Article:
The Washington Post

‘Kludge’: The trendy word to describe Obamacare


The Healthcare.gov website is displayed on laptop computers arranged for a photograph in Washington, D.C. (Andrew Harrer/Bloomberg)

Train wreck? Debacle?

That’s all ya got, Obamacare Web site critics?

Get with it.

Get with the “kludge.”

That’s right, kludge.

Kludge is the word of the moment. Need to sound smarter than smart? Kludge.

Need to rip with flair? Kludge.

Kludge, according to our friends at Merriam-Webster, means “an awkward or inferior computer system or program that is created quickly to solve a problem.”

Hmm, sounds about right.

Paul Krugman, the New York Times columnist, gets it. He wrote a column headlined “The Big Kludge.” “Obamacare is an immense kludge — a clumsy, ugly structure that more or less deals with a problem, but in an inefficient way,” Krugman wrote.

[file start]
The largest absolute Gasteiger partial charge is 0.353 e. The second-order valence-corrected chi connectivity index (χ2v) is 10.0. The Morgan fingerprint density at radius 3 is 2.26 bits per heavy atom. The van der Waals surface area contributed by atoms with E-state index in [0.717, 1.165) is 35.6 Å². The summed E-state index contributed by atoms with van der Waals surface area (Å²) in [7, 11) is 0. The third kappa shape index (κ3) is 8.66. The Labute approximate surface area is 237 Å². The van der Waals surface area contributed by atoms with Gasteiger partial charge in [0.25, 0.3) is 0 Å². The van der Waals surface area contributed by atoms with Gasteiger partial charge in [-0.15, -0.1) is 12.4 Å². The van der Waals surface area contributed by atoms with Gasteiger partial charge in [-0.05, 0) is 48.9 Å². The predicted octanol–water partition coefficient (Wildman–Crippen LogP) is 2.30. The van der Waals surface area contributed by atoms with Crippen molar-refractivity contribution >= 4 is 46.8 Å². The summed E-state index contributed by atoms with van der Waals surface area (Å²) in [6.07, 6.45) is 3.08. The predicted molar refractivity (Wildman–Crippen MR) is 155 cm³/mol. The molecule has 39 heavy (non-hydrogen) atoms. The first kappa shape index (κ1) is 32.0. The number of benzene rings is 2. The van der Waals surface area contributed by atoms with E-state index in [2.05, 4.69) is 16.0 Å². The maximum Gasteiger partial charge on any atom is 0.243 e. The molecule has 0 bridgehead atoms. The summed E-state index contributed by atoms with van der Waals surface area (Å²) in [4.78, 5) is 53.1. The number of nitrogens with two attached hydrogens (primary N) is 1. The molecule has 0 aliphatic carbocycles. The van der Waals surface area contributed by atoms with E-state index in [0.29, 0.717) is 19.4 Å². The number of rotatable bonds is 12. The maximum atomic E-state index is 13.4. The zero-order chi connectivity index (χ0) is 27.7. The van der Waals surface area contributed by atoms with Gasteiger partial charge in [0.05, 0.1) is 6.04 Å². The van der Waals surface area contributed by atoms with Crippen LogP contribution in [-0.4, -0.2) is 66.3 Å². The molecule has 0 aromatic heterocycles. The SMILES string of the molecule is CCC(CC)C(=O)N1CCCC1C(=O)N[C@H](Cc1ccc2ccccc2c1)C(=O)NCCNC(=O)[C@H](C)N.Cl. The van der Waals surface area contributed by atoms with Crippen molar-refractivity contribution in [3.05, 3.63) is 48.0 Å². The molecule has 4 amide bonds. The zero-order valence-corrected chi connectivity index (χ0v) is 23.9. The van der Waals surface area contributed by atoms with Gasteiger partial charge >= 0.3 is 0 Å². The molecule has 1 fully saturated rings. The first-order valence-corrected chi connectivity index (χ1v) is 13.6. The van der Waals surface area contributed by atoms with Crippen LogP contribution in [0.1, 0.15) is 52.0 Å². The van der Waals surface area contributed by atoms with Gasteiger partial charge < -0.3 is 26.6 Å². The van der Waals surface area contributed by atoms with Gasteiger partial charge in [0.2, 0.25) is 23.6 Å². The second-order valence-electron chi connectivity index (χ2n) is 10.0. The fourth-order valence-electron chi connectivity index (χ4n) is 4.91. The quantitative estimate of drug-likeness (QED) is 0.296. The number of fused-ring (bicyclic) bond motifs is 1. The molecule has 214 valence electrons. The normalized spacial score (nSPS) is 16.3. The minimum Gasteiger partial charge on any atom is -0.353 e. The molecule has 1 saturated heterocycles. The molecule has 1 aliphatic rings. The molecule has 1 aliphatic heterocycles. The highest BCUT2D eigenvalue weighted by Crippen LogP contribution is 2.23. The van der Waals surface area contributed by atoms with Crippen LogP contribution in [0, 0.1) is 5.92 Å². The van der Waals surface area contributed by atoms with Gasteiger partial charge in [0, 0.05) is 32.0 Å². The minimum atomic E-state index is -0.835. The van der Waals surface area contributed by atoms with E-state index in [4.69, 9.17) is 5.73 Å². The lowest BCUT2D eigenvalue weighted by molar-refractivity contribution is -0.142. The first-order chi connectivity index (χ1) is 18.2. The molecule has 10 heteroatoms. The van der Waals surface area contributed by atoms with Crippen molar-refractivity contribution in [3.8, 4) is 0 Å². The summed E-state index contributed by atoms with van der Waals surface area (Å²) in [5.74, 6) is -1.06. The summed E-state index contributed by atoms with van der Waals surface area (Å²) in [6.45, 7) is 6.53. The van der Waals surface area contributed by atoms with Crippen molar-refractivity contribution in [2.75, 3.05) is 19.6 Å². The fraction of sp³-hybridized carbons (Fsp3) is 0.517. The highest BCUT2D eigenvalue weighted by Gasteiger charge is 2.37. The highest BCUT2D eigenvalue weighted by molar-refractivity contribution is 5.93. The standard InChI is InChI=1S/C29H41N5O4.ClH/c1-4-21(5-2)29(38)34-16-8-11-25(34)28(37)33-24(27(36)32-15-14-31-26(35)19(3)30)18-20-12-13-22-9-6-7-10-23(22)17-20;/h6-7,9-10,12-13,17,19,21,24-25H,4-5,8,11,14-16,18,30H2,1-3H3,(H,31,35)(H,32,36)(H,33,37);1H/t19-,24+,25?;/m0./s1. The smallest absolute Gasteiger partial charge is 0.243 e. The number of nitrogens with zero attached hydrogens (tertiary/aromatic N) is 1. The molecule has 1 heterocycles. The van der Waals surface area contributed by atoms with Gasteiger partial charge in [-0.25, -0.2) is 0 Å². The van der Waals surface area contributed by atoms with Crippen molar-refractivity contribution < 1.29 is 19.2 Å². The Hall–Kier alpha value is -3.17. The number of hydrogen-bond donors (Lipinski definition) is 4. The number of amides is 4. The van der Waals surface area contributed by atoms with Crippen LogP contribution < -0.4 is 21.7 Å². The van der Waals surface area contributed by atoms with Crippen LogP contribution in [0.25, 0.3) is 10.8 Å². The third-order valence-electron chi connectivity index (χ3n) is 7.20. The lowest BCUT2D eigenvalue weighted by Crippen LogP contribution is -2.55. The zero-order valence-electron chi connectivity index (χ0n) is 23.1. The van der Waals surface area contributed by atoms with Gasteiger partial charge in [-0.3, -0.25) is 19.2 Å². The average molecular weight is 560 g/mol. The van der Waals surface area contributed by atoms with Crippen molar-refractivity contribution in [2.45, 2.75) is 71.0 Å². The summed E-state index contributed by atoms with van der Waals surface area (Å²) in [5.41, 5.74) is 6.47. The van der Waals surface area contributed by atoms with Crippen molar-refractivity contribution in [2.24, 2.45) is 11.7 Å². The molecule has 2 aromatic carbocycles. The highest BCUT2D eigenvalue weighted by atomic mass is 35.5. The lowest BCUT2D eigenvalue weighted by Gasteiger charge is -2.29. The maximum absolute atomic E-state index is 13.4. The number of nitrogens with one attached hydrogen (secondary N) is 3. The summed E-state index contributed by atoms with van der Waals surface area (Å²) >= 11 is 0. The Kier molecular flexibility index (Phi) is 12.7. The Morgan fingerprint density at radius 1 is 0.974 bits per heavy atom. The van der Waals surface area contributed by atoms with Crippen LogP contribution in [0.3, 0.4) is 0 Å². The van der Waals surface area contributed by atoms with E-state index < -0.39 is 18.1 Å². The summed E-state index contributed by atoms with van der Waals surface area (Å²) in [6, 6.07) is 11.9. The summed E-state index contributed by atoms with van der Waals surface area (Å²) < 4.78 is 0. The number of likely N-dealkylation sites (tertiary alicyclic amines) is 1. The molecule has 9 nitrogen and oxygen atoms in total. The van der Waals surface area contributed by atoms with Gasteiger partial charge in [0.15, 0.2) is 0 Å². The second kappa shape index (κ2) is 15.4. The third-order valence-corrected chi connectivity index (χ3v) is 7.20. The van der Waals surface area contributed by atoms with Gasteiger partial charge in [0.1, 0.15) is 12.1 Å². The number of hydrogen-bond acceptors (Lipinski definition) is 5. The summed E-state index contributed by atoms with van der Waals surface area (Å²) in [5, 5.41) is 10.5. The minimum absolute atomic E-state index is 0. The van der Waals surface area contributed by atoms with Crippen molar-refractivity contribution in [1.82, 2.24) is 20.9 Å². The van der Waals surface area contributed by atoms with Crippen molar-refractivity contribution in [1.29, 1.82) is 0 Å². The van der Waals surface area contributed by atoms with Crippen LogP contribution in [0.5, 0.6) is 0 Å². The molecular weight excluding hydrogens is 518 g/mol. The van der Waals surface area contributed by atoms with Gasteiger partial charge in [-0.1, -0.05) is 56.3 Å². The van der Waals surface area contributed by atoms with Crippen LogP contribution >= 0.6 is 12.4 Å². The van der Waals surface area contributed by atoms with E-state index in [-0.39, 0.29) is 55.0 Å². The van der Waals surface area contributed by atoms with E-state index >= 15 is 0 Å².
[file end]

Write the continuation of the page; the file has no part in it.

And Harold Pollack of the University of Chicago showed his mastery of all things kludge by rolling out the adjectival form of the word Tuesday morning on NPR: kludgy. Oh, yeah! You go, Professor Pollack.

But if you’re going to go there, please go there with care. Forthwith, a pronunciation guide: Kludge. Kludgy.

Happy kludging.

Manuel Roig-Franzia is a writer in The Washington Post’s Style section. His long-form articles span a broad range of subjects, including politics, power and the culture of Washington, as well as profiling major political figures and authors.

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